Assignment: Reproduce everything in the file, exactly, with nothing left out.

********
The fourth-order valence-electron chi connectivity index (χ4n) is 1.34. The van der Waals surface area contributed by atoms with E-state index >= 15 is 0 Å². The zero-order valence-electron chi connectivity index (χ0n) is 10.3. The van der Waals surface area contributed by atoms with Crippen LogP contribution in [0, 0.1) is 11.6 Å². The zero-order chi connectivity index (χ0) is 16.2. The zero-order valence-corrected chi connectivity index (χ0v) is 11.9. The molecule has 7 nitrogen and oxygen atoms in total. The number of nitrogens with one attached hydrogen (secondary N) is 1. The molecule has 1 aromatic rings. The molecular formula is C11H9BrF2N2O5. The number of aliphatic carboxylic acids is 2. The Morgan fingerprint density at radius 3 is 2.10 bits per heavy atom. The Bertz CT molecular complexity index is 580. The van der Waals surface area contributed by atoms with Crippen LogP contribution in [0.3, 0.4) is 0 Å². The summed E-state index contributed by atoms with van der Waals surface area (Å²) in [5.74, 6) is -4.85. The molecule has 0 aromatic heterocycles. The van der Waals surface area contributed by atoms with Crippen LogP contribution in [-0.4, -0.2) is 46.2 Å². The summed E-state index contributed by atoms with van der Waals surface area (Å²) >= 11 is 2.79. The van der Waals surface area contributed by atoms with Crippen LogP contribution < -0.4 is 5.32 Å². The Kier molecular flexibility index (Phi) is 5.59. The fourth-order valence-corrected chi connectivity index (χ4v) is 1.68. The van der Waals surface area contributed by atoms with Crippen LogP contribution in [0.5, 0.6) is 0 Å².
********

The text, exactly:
The fourth-order valence-electron chi connectivity index (χ4n) is 1.34. The van der Waals surface area contributed by atoms with E-state index >= 15 is 0 Å². The zero-order valence-electron chi connectivity index (χ0n) is 10.3. The van der Waals surface area contributed by atoms with Crippen LogP contribution in [0, 0.1) is 11.6 Å². The zero-order chi connectivity index (χ0) is 16.2. The zero-order valence-corrected chi connectivity index (χ0v) is 11.9. The molecule has 7 nitrogen and oxygen atoms in total. The number of nitrogens with one attached hydrogen (secondary N) is 1. The molecule has 1 aromatic rings. The molecular formula is C11H9BrF2N2O5. The number of aliphatic carboxylic acids is 2. The Morgan fingerprint density at radius 3 is 2.10 bits per heavy atom. The Bertz CT molecular complexity index is 580. The van der Waals surface area contributed by atoms with Crippen LogP contribution in [0.3, 0.4) is 0 Å². The summed E-state index contributed by atoms with van der Waals surface area (Å²) in [5.74, 6) is -4.85. The molecule has 0 aromatic heterocycles. The van der Waals surface area contributed by atoms with Crippen LogP contribution in [-0.4, -0.2) is 46.2 Å². The summed E-state index contributed by atoms with van der Waals surface area (Å²) >= 11 is 2.79. The van der Waals surface area contributed by atoms with Crippen LogP contribution < -0.4 is 5.32 Å². The Kier molecular flexibility index (Phi) is 5.59. The fourth-order valence-corrected chi connectivity index (χ4v) is 1.68. The van der Waals surface area contributed by atoms with Crippen LogP contribution in [0.5, 0.6) is 0 Å².